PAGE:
“Big Data” is the term for the collection and analysis of our internet footprint. Our online interactions can be quantified, from where we click, what ads we see longest, page interaction, pages clicked before, pages clicked after, the location of the users IP address, how many times hes come to this site, etc. etc. This information is collected through web architecture, separate programs running on the sites, cookies, and is generally freely given by the end user through some sort of user licensing agreement posted by the site itself. This information contributes individual data points that are then connected and utilized by the sites to try and improve the efficacy of their online presence, or to keep an eye on the customer base to identify growing needs / markets.
This information can be used to paint a vivid picture of someones life. For this reason, the government also engages with big data, scooping up metadata and content from most major applications and telecom company, including but not limited to Google, Facebook, Yahoo, Verizon, AT&T. Most of this information is collected by the National Security Agency and is stored and stored at the Utah Data Center, pictured above. This facility boasts a super computer that can operate at 100 petaflops, or 100,000 billion calculations a second, with a storage capacity of one yottabite, or 10^24 bytes of information, and acts as the tool which the NSA uses towards its express goal of collecting it all. For me, this center is at the crux of what Big Data symbolizes: the congregation of information under one roof, and with information comes power, and with power comes corruption and abuse.
Video games are rhetorical objects that rely on an inversion of the first person perspective, whereas the player naturally assumes an ostensibly different perspective and is faced with unique choices. Often, the players agency is extended, even magnified by the in game mechanics (IE slowing time in Prince of Persia, being a Jedi in Knights in the Old Republic), and the player goes on to affect great change in the natural world.
With this extended agency, players are then placed in scenarios in which they have varying amounts of freedom to act, and are often pushed towards one choice or the other by the scenario itself. It is in this manner that the video game designers create rhetorical scenarios, and can easily convince you through the in game atmosphere to act in a certain way. These decisions are made by the player just as in real life: by weighing the current situation against their value set. However, within the game lies different exigencies and value systems, often causing the player to act in a way inconsistent with his real life.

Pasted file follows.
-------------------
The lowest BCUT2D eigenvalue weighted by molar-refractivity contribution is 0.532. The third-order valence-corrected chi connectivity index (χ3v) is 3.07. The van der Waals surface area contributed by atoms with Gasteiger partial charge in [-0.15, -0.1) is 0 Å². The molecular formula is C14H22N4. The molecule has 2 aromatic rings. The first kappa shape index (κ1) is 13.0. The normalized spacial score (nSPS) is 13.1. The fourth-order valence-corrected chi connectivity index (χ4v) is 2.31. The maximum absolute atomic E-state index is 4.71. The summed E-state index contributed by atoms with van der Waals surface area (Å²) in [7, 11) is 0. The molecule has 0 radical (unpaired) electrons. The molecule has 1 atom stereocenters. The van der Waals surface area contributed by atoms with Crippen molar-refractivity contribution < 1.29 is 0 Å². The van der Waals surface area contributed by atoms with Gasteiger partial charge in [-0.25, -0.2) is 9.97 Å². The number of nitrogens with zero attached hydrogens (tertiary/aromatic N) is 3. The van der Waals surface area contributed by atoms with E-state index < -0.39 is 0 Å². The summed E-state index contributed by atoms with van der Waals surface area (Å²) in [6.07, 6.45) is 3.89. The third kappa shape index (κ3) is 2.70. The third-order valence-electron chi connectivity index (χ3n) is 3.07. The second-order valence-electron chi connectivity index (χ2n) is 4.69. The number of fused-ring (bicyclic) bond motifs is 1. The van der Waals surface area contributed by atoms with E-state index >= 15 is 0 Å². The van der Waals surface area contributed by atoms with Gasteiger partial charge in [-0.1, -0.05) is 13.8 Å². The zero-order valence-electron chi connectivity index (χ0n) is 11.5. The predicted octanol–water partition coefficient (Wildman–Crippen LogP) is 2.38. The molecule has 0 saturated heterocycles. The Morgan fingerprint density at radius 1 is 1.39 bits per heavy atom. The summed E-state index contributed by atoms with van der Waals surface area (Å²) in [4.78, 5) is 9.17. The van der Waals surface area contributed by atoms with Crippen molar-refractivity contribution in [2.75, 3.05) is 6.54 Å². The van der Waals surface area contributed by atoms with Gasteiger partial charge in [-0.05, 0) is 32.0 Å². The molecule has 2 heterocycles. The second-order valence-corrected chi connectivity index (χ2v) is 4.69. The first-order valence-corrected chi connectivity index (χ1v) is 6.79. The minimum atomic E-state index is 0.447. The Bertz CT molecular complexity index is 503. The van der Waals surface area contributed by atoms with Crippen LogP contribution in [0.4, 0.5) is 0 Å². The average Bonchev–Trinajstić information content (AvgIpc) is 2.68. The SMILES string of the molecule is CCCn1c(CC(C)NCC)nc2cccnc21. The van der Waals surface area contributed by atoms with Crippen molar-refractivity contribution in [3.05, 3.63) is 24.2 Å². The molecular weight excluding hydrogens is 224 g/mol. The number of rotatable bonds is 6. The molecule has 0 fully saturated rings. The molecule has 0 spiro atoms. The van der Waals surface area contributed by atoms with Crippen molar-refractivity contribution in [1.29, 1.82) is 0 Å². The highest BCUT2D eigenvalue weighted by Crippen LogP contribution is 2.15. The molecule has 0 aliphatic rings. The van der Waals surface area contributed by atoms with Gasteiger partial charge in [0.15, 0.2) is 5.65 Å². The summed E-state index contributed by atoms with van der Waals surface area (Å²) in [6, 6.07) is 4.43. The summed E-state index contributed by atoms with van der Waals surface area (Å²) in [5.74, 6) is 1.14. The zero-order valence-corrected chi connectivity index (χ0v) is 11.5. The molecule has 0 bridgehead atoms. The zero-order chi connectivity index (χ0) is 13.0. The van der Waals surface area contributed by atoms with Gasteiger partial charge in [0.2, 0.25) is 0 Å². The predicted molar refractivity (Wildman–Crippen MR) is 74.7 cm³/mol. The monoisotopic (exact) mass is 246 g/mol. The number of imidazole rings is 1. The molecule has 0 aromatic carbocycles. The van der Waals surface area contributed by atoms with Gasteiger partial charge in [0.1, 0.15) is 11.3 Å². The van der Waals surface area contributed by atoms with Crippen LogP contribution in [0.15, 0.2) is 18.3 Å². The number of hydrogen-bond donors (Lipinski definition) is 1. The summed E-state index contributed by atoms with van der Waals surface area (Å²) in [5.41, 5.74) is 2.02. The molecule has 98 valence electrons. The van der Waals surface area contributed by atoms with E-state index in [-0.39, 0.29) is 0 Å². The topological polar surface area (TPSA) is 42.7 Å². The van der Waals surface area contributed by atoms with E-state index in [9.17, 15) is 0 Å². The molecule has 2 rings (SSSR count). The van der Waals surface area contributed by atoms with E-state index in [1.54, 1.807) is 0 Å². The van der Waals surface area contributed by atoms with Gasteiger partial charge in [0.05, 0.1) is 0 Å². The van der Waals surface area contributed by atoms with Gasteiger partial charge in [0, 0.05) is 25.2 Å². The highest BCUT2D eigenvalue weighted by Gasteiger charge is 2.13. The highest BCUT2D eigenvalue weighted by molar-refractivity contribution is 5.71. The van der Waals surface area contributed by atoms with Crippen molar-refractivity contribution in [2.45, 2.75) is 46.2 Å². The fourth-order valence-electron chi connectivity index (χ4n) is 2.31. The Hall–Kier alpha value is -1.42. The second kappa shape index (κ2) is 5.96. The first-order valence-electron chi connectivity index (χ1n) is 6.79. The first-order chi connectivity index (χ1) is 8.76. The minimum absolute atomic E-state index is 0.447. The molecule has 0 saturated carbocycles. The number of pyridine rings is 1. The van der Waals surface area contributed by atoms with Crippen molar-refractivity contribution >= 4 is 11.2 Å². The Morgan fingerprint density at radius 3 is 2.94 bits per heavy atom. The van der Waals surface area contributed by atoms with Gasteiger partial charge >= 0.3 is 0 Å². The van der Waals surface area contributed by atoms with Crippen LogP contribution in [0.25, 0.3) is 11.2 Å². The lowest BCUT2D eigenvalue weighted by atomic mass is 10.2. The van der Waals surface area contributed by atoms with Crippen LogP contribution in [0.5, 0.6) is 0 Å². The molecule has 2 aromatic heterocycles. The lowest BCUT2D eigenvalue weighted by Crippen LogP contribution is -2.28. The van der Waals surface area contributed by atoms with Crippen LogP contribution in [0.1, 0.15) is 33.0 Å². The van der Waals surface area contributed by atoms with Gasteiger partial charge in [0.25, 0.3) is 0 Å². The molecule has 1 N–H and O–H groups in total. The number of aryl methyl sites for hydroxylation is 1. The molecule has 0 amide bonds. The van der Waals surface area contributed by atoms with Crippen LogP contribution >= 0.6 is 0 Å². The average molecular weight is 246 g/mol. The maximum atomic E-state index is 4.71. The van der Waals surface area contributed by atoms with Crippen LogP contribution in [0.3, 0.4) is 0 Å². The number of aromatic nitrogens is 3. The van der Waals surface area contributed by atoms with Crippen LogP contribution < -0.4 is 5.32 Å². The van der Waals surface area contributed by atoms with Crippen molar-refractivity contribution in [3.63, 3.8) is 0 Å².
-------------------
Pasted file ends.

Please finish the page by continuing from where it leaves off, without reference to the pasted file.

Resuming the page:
While this new found agency nor the value system inherently transfers from game to real life, it speaks to what we would do in these situations given the chance, and as such speaks to what we personally might accept. Since the game designers drew upon their own experiences and their own understandings of the world, then the scenarios, in some sense, reflect how the designers see the world and how the culture sees itself.
“Fake News” is any and all news articles and stories that fail to adequately verify its claims. This allows for a wide range of opportunities for fake news fester: from willing misinformation coming from the quoted or anonymous source of the information, blatant or subtle biases, varying amounts of interpretation/speculation on actual events, and the creation of aspects of stories to whole narratives. Often the goal of Fake News is satire, but Fake News can be far more insidious, created to further ideologies and isolate groups of people with like thoughts.
Consider the Center for Medical Progress’ claim that Planned Parenthood was involved in the sale of aborted fetus parts. The story ran after the group published documentary style footage featuring senior management members of Planned Parenthood discussing their sale of, again, fetus parts. The Prolife movement, understandably, were incensed by these stories, and as an inciting piece of news, it was highly and profitably circulated. However, it was soon revealed that the footage had been heavily edited, placing multiple comments out of a context and splicing words together. So while the only outright lie was told by the Center for Medical Progress, other sites paraded around unverified information as truth, falsely accusing Planned Parenthood of something heinous and using it as fuel for the political movement to unfund them.